The gene responsible for X-linked agammaglobulinemia (XLA) has been recently identified to code for a cytoplasmic tyrosine kinase (Bruton's agammaglobulinemia tyrosine kinase, BTK), required for normal B cell development. BTK, like many other cytoplasmic tyrosine kinases, contains Src homology domains (SH2 and SH3), and catalytic kinase domain. SH3 domains are important for the targeting of signaling molecules to specific subcellular locations. We have identified a family with XLA whose affected members have a point mutation (g-->a) at the 5' splice site of intron 8, resulting in the skipping of coding exon 8 and loss of 21 amino acids forming the COOH-terminal portion of the BTK SH3 domain. The study of three generations within this kinship, using restriction fragment length polymorphism and DNA analysis, allowed identification of the mutant X chromosome responsible for XLA and the carrier status in this family. BTK mRNA was present in normal amounts in Epstein-Barr virus-induced B lymphoblastoid cell lines established from affected family members. Although the SH3 deletion did not alter BTK protein stability and kinase activity of the truncated BTK protein was normal, the affected patients nevertheless have a severe B cell defect characteristic for XLA. The mutant protein was modeled using the normal BTK SH3 domain. The deletion results in loss of two COOH-terminal beta strands containing several residues critical for the formation of the putative SH3 ligand-binding pocket. We predict that, as a result, one or more crucial SH3 binding proteins fail to interact with BTK, interrupting the cytoplasmic signal transduction process required for B cell differentiation.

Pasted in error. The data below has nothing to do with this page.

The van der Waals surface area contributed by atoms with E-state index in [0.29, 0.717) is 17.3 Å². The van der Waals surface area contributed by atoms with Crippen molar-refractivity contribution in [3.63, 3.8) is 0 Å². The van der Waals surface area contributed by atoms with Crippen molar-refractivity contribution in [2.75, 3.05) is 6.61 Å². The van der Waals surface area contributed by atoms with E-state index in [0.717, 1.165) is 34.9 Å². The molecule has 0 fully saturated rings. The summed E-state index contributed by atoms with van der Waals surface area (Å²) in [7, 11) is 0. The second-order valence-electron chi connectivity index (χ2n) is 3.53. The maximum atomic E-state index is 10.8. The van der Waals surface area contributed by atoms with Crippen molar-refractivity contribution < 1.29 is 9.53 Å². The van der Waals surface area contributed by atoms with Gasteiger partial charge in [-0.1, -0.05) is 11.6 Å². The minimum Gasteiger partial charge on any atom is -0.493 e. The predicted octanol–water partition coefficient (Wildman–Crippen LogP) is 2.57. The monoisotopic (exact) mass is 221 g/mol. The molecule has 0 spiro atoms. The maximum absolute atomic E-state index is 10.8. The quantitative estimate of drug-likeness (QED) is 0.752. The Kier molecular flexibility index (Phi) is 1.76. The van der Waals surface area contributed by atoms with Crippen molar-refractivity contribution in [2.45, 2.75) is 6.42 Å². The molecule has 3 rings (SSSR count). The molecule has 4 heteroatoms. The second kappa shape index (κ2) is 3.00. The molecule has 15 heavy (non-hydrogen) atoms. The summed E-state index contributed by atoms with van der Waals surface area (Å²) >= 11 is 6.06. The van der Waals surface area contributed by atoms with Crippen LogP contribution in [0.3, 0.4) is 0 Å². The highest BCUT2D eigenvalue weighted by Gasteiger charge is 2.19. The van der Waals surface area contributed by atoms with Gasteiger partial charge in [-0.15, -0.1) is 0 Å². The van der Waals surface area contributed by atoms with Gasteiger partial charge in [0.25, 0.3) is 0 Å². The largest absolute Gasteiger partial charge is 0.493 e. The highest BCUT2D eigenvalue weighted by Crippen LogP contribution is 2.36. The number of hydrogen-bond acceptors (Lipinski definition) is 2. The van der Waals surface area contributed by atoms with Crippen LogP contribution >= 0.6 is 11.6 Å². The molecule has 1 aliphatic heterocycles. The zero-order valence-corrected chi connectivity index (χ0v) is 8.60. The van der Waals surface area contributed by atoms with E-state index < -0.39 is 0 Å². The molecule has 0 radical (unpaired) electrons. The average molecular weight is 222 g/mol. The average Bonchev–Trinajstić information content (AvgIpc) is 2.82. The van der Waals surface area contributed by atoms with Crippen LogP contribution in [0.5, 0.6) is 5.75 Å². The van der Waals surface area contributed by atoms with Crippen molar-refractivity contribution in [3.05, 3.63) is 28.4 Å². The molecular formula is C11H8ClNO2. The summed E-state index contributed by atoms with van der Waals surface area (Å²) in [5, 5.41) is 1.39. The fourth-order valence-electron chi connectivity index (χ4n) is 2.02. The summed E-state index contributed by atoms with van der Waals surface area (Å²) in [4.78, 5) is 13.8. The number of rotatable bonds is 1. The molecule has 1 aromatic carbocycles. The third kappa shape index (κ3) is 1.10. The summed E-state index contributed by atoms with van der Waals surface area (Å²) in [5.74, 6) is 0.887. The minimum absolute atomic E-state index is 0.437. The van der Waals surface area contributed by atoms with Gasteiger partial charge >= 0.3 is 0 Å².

Deletion within the Src homology domain 3 of Bruton's tyrosine kinase resulting in X-linked agammaglobulinemia (XLA).
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Q Zhu, M Zhang, D J Rawlings, M Vihinen, T Hagemann, D C Saffran, S P Kwan, L Nilsson, C I Smith, O N Witte, S H Chen, H D Ochs; Deletion within the Src homology domain 3 of Bruton's tyrosine kinase resulting in X-linked agammaglobulinemia (XLA).. J Exp Med 1 August 1994; 180 (2): 461–470. doi: https://doi.org/10.1084/jem.180.2.461
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